Plant Science Research Weekly: October 16, 2020

Review: The second decade of synthetic biology: 2010–2020

I guess if this were a normal year, we’d be spending time looking back over the past decade, but Covid-19 has made anything pre-2019 seem like a different lifetime. Still, here’s a retrospective you don’t want to miss. Meng and Ellis take us on a short walk down memory lane through the “second decade” of synthetic biology – and what a decade it’s been. I won’t give away too much here, because you should read this yourself, but we’ve come a long way since 2010. (The authors crowdsourced some of these ideas on Twitter, and acknowledge these conversations – it’s interesting to ponder how Twitter might have contributed to SynBio over the past decade). What’s even more exciting is that later this year there will be a companion “look ahead” to 2030. I wonder where SynBio will take us by 2030? (Summary by Mary Williams @PlantTeaching) Nature Comms. 10.1038/s41467-020-19092-2


Review: Gemma cup and gemma development in Marchantia polymorpha

Plants have the astounding capacity to generate new plants derived from specialized organs (i.e., roots, leaves, and stems). This capacity, known as vegetative propagation, is used by horticulturists and farmers to propagate clonal varieties. This form of reproduction is fueled by the ability to regenerate and proliferate meristems from differentiated tissue. The liverwort model Marchantia polymorpha is a suitable candidate in which to study natural vegetative propagation given its low genetic redundancy and its capacity to reproduce asexually through gemmae, which are clonal propagules that contain two apical meristems and that develop inside specialized cup-shaped receptacles (gemmae cups). A recent review by Kato et al. summarizes known regulators involved in gemmae and gemmae cup development, and specially focuses on shared regulatory elements in Marchantia and angiosperms that control the formation of meristems from differentiated tissues. Examples include GEMMA CUP-ASSOCIATED MYB1 (GCAM1) and ROOT-HAIR DEFECTIVE SIX-LIKE (RSL1), transcription factors required for gemmae cup initiation and gemmae development, respectively. Both are conserved in angiosperms and regulate analogous processes; examples include the GCAM1 homologues Arabidopsis REGULATOR OF AXILLARY MERISTEM and Solanum lycopersicum Blind, and the RSLs, which are key regulators of root hair development in angiosperms and rhizoids in Physcomitrella patens.  This review highlights that although gemmae and gemmae cups are specific to some Marchantia species, their development is controlled by regulatory modules present in other plant lineages. Thus, research into what controls gemmae and gemmae cup development could reveal central regulatory modules underlying organogenesis in land plants. (Summary by Jesus Leon @jesussaur) New Phytol. 10.1111/nph.16655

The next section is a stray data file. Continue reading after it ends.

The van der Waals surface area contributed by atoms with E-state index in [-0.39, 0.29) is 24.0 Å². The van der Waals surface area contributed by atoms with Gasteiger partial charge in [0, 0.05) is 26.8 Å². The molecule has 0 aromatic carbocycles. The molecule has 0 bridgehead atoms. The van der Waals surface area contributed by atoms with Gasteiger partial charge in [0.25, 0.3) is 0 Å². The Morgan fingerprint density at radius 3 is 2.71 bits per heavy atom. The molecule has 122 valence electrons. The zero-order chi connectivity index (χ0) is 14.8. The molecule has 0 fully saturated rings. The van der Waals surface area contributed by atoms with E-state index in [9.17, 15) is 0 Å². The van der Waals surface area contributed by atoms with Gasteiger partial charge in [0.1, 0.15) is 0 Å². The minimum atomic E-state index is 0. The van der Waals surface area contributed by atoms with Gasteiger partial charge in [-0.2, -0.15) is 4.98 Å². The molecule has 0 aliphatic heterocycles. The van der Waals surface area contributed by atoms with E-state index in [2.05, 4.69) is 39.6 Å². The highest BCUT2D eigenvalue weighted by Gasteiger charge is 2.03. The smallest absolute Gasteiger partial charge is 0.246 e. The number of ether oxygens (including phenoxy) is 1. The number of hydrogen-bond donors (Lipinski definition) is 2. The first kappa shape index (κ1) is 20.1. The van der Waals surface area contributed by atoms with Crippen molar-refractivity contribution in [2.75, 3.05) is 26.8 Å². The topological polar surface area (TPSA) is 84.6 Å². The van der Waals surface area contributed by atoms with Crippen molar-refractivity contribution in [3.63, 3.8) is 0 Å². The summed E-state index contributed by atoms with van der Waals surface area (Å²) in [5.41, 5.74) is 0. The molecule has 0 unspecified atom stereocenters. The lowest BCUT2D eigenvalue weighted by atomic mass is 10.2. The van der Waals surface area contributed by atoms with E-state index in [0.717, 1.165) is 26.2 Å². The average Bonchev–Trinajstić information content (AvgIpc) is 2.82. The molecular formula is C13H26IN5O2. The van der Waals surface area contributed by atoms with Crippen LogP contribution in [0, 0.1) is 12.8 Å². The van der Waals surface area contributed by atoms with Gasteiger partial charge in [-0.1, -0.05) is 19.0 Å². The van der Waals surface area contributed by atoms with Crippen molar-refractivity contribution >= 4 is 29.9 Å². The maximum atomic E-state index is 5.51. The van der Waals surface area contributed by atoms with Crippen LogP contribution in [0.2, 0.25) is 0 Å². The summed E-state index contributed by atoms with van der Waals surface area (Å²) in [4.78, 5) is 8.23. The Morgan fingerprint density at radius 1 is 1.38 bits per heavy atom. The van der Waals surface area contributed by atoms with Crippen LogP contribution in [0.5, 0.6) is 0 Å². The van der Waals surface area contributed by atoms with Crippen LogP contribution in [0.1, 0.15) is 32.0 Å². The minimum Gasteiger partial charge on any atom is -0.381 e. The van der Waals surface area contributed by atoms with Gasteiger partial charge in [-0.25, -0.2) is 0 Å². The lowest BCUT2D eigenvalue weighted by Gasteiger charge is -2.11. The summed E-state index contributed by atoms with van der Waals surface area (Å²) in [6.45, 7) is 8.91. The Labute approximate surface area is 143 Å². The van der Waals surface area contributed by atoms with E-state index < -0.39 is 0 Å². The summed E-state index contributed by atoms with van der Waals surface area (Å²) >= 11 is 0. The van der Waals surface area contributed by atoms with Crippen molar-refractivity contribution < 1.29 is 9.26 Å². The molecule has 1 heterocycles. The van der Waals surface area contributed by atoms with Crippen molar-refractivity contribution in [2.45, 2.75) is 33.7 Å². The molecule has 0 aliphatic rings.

The love potion made by soil-borne fungi

The basic requirements for plant growth are water, nutrients, and light. There are many other factors contributing to plant growth, including the interactions between plants and soil microorganisms. Soil microorganisms produce a large array of volatiles that can affect root architecture (e.g., some volatiles result in shortened primary roots and increased lateral root formation), but it remains unknown whether the volatiles affect directional root growth. To address this question, Moisan et al. designed a Y-tube olfactometer to test the directional preference of Brassica rapa primary root growth, with or without the presence of fungi-released volatiles. Of the four soil-borne fungi tested, only Rhizoctonia solani mediated directional root growth preference: B. rapa grew towards volatiles released by R. solani. Despite the primary root directional preference, the primary root length and total root dry weight were not affected by the tested fungal volatiles. Comparing volatile profiles between the four tested fungi revealed six volatiles that were unique to R. solani, none of which had been found to promote root growth previously; perhaps timing, duration, and concentration of volatiles as well as interplay between multiple volatiles contributed the disparity. This paper provides an expandable experimental setup for quantitatively investigating directional root growth. Interestingly, among the four tested fungi, R. solani was the only one pathogenic to B. rapa, suggesting volatiles can be a means by which a pathogenic fungus can manipulate plant growth, or as the authors put it – “fatal attraction.” (Summary by Yun-Ting Kao @YTingKao) Plant Cell Environ. 10.1111/pce.13890